Start with lower body movements. According to Lopez Samanes, the large muscles in your legs and trunk generate more heat, increasing your body temperature.
From there, tailor your warmup to the specifics of your workout. “You have to practice the moves you’re going to do,” Boehm said.
Incorporate agility-based side-to-side movements for sports and activities that require abrupt changes in direction, such as squash and soccer. And if you’re trying to tackle something that involves an overhead element, like basketball, softball, or climbing, use quick movements that activate the shoulder complex, the network of muscles and tendons around frequently injured joints. Please include
To get you started, here’s a basic routine that works for a variety of workouts.
- Straight leg march: From a standing position, kick your right leg straight in front of you to hip height to stretch your hamstrings. Lower, then repeat with your left leg and step forward.
- Forward lunge: Start standing with your feet together. Lift your right foot off the floor and take a big step forward. Bend your right knee and lower your hips until your right thigh is parallel to the floor or the position is uncomfortable. Keep your back straight, your upper body still, and your back legs well extended. Return to the starting position and repeat with your left leg.
- Hip cradle: Sitting all day tightens your hip flexors. This exercise will help revitalize and lengthen them. Stand with your feet hip-width apart and step your left foot forward. Lift your right knee, rotate your leg so your shin is parallel to the floor, and grab your right ankle with your left hand near your hip. Place your right hand on your right knee and gently “cradle” your leg up toward your chest. Release, step your right foot forward, and repeat on the other side.
- Lateral lunges: From a standing position, point your toes forward and, keeping your heels pressed into the floor, take a large step to the right. Bend your hips and right knee as you shift your weight onto your right leg. Continue until your left leg is almost fully extended and your right knee is over the second toe of your right foot. Return to standing position and repeat on the left side.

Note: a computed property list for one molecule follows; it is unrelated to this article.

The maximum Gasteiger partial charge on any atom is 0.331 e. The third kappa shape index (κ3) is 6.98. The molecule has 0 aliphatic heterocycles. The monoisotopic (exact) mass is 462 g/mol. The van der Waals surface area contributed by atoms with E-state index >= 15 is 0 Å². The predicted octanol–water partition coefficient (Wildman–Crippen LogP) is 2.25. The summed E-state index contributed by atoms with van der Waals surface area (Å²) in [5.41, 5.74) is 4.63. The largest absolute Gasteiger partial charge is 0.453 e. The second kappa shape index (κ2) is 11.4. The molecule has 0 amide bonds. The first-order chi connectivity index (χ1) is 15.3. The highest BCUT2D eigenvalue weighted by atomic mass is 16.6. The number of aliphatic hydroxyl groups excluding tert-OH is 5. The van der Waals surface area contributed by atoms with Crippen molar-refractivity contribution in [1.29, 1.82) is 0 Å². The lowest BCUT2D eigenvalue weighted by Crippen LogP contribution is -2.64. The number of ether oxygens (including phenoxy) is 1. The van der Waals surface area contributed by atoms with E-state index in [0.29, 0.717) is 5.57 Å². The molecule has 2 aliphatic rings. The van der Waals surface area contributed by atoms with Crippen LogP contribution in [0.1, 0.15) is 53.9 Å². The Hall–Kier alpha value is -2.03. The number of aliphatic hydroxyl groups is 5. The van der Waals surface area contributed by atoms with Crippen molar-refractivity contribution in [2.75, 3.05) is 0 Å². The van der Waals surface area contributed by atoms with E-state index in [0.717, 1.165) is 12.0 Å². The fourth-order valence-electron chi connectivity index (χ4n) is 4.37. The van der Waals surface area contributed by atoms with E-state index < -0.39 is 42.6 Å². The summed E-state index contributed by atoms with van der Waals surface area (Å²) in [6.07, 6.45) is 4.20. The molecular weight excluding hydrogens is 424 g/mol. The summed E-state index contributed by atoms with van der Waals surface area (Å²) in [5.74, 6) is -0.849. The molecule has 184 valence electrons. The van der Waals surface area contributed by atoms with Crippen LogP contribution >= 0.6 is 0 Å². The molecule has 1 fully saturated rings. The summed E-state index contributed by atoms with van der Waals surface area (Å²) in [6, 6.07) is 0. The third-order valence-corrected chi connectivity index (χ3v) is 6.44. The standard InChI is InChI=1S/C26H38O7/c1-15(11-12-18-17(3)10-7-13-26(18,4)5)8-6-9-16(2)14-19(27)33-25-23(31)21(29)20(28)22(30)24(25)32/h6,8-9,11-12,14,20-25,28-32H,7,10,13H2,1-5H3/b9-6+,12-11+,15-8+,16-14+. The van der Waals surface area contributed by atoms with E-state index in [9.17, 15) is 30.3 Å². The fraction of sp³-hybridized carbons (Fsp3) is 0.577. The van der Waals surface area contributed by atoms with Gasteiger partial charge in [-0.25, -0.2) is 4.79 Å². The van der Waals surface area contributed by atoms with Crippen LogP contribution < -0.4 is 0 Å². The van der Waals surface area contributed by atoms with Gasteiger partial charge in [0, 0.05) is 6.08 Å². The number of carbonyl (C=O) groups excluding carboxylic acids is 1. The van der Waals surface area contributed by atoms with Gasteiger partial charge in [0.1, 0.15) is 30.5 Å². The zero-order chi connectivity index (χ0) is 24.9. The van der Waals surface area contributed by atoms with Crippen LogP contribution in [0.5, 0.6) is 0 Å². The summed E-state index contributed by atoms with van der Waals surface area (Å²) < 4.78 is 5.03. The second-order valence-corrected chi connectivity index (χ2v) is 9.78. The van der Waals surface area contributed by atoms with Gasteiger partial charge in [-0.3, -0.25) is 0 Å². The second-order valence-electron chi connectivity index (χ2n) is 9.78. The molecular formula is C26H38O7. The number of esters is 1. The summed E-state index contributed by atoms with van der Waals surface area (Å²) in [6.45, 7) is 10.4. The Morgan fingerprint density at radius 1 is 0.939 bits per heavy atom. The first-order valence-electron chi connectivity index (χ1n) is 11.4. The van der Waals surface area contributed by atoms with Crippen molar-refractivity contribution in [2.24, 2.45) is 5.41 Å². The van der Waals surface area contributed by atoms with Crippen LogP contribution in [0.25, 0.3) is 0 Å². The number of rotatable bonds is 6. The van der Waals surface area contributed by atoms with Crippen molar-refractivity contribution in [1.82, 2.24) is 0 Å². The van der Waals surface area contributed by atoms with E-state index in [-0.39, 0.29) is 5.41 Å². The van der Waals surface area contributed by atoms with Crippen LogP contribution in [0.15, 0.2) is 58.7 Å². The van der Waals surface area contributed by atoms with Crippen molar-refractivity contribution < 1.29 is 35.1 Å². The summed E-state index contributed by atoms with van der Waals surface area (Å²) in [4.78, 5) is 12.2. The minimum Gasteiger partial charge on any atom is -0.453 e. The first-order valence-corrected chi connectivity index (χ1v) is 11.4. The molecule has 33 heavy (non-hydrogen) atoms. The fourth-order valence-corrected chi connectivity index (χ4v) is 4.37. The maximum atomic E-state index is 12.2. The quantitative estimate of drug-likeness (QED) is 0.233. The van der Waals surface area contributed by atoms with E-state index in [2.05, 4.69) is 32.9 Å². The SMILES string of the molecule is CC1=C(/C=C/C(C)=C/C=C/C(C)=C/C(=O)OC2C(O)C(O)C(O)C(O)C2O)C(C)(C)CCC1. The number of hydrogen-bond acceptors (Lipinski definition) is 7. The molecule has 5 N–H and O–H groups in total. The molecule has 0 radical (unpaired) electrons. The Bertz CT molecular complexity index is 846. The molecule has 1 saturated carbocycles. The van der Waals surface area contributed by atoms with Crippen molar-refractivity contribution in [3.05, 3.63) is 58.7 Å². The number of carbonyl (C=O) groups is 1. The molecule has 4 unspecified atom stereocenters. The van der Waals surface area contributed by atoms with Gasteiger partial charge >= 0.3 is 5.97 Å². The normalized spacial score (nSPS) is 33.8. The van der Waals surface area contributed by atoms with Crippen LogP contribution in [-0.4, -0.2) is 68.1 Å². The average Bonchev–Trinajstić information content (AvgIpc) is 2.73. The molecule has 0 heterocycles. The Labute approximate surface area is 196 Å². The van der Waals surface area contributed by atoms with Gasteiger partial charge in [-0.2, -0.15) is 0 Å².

- Overhead Reach Side Shuffle: Keeping your toes pointing forward, your torso high, and your weight on the balls of your feet, shuffle to one side, then to the other. As you do so, raise your arms overhead and lower them as if you were jumping his jack.
- Rotation of the thoracic spine: This move opens your mid-back and lengthens your chest, counteracting the effect of slouching on the screen. Lie on your left side, bend both knees and hips to 90 degrees, and extend your arms straight out in front of you, palms together. Extend your right arm straight up to the floor on your right side, rotating your core, not your hips. Return to the starting position and repeat on the other side.
- Extra credit: Add a foam roller. If you have a little more time and want to take your warm-up to the next level, spend a few minutes with a self-massage tool such as a foam roller. It has been suggested that it can further enhance sexuality and cooperativeness. Hutchins has clients roll it out first to encourage blood flow before beginning dynamic movements. Lopez Samanes reserves that for later, as warmed up muscles can improve range of motion. – This article was originally new york times